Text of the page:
The following review on my book was published at Clarion: A Journal of Spirituality and Justice, Jan. 2016:
Reading Karl Barth, Interrupting Moral Technique, Transforming Biomedical Ethics (New York: Palgrave MacMillan, 2015)
There are those who labour long and hard in the world of Barthian scholarship (disputing and debating how Barth is to be read and interpreted) but never, in any substantive way, apply his exegesis and theology to practical and applied ethics (much less biomedical ethics).
There are others who, consistently informed by a secular approach to ethics, separate ethics from theology and, for the most part, substantive philosophy. This means, therefore, ethics lacks a deeper and more solid grounding. The strength and brilliance of Reading Karl Barth is the intricate and meticulous way that Ashley Moyse has integrated (in a way few do or can) an approach to Barth that interrogates and interrupts a questionable way of doing biomedical ethics (which tends to be more fixated on technique and skill manipulation). Needless to say, as the title of the books suggests, the task of Moyse is to transform biomedical ethics by taking the dialogue to a deeper and more demanding theological place—Barth is, for Moyse, the guide to such a destination.
Reading Karl Barth is divided into six discrete yet overlapping chapters: 1) Introduction, 2) Contemporary Bioethics and the “Sin” of the Common Morality, 3) The Technique of Bioethics and the Freedom for Encounter, 4) The Isolated Will and the Freedom for Agency, 5) An Anxious Institution and the Freedom for Human Life and a superb Conclusion, 6) Interrupting Moral Technique, Transforming Biomedical Ethics. There can be little doubt, when book is done, that Moyse has raised a challenge to the way much biomedical ethics is done and the dangers of such an approach. Each chapter, carefully and wisely so, unpacks and unravels, the core agenda of much of secular biomedical ethics and the inherent danger of those who uncritically adopt such a one-dimensional approach to doing ethics.
There can be no doubt that Karl Barth (regardless of the many and conflicting devotees of him) stands as one of the finest theologians of the 20th century, and Barth’s theology had a decided prophetic countercultural critique (at the level of theory and practice) of what is trendy and the cause de jour ethics of his time (and ours). Ashley judiciously and sanely mines the gold in the shafts of Barth’s thought and uses the well wrought insights of such digging to reveal the pallid and tumid nature of much biomedical ethics. Needless to say, at the heart and core of the book is the desire to rescue humans from an approach to ethics that is, by day’s end, quite dehumanizing, and, equally worrisome, given to the illusion that through enlightened techniques biomedical ethics will, in time, will healing through a combination of research, reason and power. Such an approach to ethics has a tendency to shrink the discourse to the smallest circle turns and, ironically, undermine the very project of biomedical ethics--such are the insights Karl Barth and Ashley Moyse illuminate when biomedical ethics delinks and cuts itself loose from theology and, by extension, philosophy at its best and noblest.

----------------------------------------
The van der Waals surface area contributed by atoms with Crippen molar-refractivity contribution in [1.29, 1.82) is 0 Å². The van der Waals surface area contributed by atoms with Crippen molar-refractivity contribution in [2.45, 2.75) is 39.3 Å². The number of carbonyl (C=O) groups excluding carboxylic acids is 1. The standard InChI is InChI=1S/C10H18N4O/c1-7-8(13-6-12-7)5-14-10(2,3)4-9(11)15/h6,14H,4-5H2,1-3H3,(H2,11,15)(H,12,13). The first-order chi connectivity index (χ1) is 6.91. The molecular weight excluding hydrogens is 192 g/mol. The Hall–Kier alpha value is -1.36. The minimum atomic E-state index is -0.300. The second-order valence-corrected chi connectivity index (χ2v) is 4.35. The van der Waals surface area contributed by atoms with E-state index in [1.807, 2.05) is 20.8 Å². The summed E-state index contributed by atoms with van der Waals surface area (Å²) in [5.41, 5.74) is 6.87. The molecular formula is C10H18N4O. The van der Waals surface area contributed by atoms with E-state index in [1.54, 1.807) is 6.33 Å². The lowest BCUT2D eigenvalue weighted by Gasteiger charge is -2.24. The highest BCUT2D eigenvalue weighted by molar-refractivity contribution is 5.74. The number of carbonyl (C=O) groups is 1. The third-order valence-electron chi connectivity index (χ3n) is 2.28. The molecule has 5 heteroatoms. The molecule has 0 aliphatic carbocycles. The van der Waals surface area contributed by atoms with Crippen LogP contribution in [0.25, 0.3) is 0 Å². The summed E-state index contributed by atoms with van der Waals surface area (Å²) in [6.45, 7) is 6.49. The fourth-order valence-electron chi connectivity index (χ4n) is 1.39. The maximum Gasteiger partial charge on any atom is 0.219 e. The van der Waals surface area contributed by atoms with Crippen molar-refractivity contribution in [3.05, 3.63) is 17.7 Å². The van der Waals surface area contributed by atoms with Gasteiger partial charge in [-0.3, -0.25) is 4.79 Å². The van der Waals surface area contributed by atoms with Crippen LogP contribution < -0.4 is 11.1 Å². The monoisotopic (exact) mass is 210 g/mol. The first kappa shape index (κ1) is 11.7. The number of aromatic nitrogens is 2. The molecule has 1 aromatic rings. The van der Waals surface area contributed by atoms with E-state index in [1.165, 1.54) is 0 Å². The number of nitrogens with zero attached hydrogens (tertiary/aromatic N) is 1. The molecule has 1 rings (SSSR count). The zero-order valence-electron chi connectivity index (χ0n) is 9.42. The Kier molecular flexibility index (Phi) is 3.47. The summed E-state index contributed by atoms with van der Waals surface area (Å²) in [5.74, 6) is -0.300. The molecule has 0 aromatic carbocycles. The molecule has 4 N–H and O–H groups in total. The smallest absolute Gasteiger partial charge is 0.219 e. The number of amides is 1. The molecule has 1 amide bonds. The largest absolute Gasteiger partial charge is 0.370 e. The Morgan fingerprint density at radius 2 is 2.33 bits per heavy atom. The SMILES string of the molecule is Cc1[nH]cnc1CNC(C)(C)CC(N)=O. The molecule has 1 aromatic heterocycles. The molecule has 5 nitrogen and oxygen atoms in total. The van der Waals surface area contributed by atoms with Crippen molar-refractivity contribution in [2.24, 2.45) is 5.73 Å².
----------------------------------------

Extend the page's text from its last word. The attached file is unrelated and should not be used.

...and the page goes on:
Reading Karl Barth is, in a sense, a must read for those interested in the interface, at the levels of theory and practice, between theology and ethics (particularly biomedical ethics). The underlying approach of the book can also be applied to the various and varied ways that ethics is often done in our time. It is, in short, as Ashley rightly observes and articulates, that only as we interrupt much of the moral technique of our age (which is often more an addiction to technique than actually morality) that, in any serious way, biomedical ethics will be transformed into something more fully human and humane.
University of the Fraser Valley